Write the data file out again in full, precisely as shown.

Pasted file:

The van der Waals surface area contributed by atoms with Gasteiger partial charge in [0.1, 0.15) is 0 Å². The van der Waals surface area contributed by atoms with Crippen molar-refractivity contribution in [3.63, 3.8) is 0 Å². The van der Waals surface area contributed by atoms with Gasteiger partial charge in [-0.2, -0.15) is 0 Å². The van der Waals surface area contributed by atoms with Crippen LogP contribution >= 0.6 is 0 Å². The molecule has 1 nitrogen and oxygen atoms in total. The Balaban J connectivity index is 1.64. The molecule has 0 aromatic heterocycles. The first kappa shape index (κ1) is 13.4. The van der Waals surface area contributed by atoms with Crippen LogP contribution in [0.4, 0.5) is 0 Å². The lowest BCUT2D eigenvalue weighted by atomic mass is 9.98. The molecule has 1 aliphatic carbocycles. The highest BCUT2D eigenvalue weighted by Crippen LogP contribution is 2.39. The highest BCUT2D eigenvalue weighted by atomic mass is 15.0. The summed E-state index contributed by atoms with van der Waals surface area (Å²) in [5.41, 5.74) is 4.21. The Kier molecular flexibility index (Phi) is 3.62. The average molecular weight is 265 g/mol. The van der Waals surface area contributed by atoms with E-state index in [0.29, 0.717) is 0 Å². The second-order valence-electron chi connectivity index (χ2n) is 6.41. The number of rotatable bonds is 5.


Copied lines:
The van der Waals surface area contributed by atoms with Gasteiger partial charge in [0.1, 0.15) is 0 Å². The van der Waals surface area contributed by atoms with Crippen molar-refractivity contribution in [3.63, 3.8) is 0 Å². The van der Waals surface area contributed by atoms with Gasteiger partial charge in [-0.2, -0.15) is 0 Å². The van der Waals surface area contributed by atoms with Crippen LogP contribution >= 0.6 is 0 Å². The molecule has 1 nitrogen and oxygen atoms in total. The Balaban J connectivity index is 1.64. The molecule has 0 aromatic heterocycles. The first kappa shape index (κ1) is 13.4. The van der Waals surface area contributed by atoms with Crippen LogP contribution in [0.4, 0.5) is 0 Å². The lowest BCUT2D eigenvalue weighted by atomic mass is 9.98. The molecule has 1 aliphatic carbocycles. The highest BCUT2D eigenvalue weighted by Crippen LogP contribution is 2.39. The highest BCUT2D eigenvalue weighted by atomic mass is 15.0. The summed E-state index contributed by atoms with van der Waals surface area (Å²) in [5.41, 5.74) is 4.21. The Kier molecular flexibility index (Phi) is 3.62. The average molecular weight is 265 g/mol. The van der Waals surface area contributed by atoms with E-state index in [0.29, 0.717) is 0 Å². The second-order valence-electron chi connectivity index (χ2n) is 6.41. The number of rotatable bonds is 5.